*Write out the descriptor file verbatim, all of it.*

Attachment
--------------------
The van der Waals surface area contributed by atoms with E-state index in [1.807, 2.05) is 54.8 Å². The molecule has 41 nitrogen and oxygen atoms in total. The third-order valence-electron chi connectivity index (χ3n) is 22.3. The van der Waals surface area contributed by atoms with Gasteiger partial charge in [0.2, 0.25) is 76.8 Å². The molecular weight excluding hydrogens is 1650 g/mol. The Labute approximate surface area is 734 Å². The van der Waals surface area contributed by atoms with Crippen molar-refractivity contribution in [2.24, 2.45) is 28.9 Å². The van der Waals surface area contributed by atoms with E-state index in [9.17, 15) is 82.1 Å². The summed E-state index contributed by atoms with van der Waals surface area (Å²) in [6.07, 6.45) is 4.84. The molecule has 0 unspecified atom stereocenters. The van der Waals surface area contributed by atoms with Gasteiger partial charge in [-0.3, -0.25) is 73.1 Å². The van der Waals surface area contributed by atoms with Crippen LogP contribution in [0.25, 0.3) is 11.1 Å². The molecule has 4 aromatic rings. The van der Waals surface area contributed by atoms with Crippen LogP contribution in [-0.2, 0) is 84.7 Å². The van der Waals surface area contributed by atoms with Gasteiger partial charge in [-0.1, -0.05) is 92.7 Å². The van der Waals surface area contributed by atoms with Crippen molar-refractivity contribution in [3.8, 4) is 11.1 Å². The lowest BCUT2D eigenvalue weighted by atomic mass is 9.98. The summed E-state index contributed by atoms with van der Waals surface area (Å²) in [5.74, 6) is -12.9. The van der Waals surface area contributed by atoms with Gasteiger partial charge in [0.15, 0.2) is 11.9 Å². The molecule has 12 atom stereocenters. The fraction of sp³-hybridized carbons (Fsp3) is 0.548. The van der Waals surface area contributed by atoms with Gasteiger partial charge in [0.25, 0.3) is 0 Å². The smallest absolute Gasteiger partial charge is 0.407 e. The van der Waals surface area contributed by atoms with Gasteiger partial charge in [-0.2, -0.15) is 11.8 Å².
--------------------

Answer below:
The van der Waals surface area contributed by atoms with E-state index in [1.807, 2.05) is 54.8 Å². The molecule has 41 nitrogen and oxygen atoms in total. The third-order valence-electron chi connectivity index (χ3n) is 22.3. The van der Waals surface area contributed by atoms with Gasteiger partial charge in [0.2, 0.25) is 76.8 Å². The molecular weight excluding hydrogens is 1650 g/mol. The Labute approximate surface area is 734 Å². The van der Waals surface area contributed by atoms with Crippen molar-refractivity contribution in [2.24, 2.45) is 28.9 Å². The van der Waals surface area contributed by atoms with E-state index in [9.17, 15) is 82.1 Å². The summed E-state index contributed by atoms with van der Waals surface area (Å²) in [6.07, 6.45) is 4.84. The molecule has 0 unspecified atom stereocenters. The van der Waals surface area contributed by atoms with Gasteiger partial charge in [-0.3, -0.25) is 73.1 Å². The van der Waals surface area contributed by atoms with Crippen LogP contribution in [0.25, 0.3) is 11.1 Å². The molecule has 4 aromatic rings. The van der Waals surface area contributed by atoms with Crippen LogP contribution in [-0.2, 0) is 84.7 Å². The van der Waals surface area contributed by atoms with Gasteiger partial charge in [-0.1, -0.05) is 92.7 Å². The van der Waals surface area contributed by atoms with Crippen molar-refractivity contribution in [3.8, 4) is 11.1 Å². The lowest BCUT2D eigenvalue weighted by atomic mass is 9.98. The summed E-state index contributed by atoms with van der Waals surface area (Å²) in [5.74, 6) is -12.9. The van der Waals surface area contributed by atoms with Gasteiger partial charge in [0.15, 0.2) is 11.9 Å². The molecule has 12 atom stereocenters. The fraction of sp³-hybridized carbons (Fsp3) is 0.548. The van der Waals surface area contributed by atoms with Gasteiger partial charge in [0.25, 0.3) is 0 Å². The smallest absolute Gasteiger partial charge is 0.407 e. The van der Waals surface area contributed by atoms with Gasteiger partial charge in [-0.2, -0.15) is 11.8 Å².